According to Megan, an artist who earned her BFA and a graduate certificate in disability and diversity studies from the University of Hawaii in 2012, human beings are human first, abilities second. We are all autonomous persons. We create categories for groups of people as a way for our brains to organize information. But when we stay stuck in those categories, they become limiting socially. As human beings, we lose the nuances of our identities and personalities when we're merely grouped. Until I meet, interact with, and grow to love a person with disabilities or a person of a different gender or different racial identity from mine, I run the risk of maintaining a flat, generalized "understanding" of them that often leads me to operate solely on stereotypes.
The perception of disability marginalizes and separates us from one another. People with disabilities are not at the center of our life as an American culture. Special needs often are not the first to be addressed. In an effort to correct this, the Americans with Disabilities Act was passed in 1990. This is the civil rights law that prohibits discrimination against individuals with disabilities in all areas of public life, including jobs, schools, transportation, and all public and private places that are open to the general public.
I re-imagine my life if I needed additional assistance. Would I be supported in my daily activity? How do I currently advocate for my needs so that I can participate fully in my community? Do others take the time to care for me?
Then I think of my own responsibility. Again, I have a choice: Do I choose to be curious about the human being in my midst, be present and open myself up to be changed by our interaction? Or do I choose not to engage, not be open, stay in my one-dimensional thoughts and ideas of that person and their value?
I want to grow as a loving person because love always has the last word.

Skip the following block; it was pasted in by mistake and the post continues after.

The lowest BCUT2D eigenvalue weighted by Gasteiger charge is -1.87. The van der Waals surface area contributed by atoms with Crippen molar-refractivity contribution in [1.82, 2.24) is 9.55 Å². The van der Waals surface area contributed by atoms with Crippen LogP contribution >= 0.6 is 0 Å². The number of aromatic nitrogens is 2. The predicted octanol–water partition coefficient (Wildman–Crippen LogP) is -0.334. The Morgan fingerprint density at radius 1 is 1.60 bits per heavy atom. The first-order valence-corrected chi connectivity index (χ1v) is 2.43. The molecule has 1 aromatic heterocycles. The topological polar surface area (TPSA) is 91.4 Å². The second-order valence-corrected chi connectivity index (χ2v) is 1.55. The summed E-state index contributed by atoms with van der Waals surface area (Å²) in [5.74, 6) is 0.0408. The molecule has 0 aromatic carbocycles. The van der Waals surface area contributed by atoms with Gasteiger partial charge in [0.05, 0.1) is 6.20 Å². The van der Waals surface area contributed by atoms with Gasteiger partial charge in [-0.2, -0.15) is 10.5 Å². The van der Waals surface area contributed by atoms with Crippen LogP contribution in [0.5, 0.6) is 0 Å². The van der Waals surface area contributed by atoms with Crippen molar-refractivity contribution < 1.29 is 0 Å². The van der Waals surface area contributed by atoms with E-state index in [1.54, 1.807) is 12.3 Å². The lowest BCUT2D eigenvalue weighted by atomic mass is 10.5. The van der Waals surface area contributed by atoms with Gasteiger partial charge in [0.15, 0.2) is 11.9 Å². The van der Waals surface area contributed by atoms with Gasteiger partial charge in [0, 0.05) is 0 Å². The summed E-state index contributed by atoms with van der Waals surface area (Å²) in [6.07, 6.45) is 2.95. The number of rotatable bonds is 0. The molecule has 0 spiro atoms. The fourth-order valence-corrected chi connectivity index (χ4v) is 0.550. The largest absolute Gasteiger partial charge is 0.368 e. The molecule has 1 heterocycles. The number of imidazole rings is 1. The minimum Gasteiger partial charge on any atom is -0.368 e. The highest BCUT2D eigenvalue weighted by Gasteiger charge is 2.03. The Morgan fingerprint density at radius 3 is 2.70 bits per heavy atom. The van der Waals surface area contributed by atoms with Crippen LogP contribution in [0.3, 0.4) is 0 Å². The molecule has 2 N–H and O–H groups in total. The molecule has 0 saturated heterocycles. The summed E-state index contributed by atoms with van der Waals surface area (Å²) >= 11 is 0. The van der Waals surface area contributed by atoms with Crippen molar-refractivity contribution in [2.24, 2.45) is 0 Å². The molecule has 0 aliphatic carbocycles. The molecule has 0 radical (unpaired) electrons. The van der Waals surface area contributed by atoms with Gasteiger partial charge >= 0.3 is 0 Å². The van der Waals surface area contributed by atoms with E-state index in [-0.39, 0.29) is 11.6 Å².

When I am aware of limiting social constructs, I can move more gently and free in the world. My values are reinforced in the dual image of a suffering and wounded Jesus who still insists that, like Thomas, I put my fingers into his wounds to grow in understanding, compassion, and love.
Getting up close and personal with others invites me to love, right there. Being open to other people's moods, tantrums, jokes and laughter allows me to be present and see them as they are. I can choose to accept and go deeper or resist and close myself to loving them.
The community of L'Arche Tahoma Hope reminds me that once we experience love, we are given permission to be ourselves. And when we are ourselves, our burdens are light, our communities celebrate, and all are fed in life-giving ways.
Jesuit Fr. Greg Boyle speaks of the Eight Beatitudes not as a spirituality, but as a geography. "It tells us where to stand," Boyle writes in Tattoos on the Heart. "Greater precision in translation would say, 'You're in the right place if …you are single-hearted or work for peace.' "
I started with a beatitude from the L'Arche community.
Yes, Greg. The beatitudes do tell me where to stand: I'm in the right place when I am able to see others as whole persons, unique and complete, and not as "half" or one of God's mistakes.
Why would we want to live in a world where we are not valued?
[Jocelyn A. Sideco is a retreat leader, spiritual director and innovative minister who specializes in mission-centered ministry. She directs the Community Service and Social Justice office at St. Ignatius College Preparatory in San Francisco. Visit her online ecumenical ministry, In Good Company, at ingoodcompany.net.co or email her at firstname.lastname@example.org.]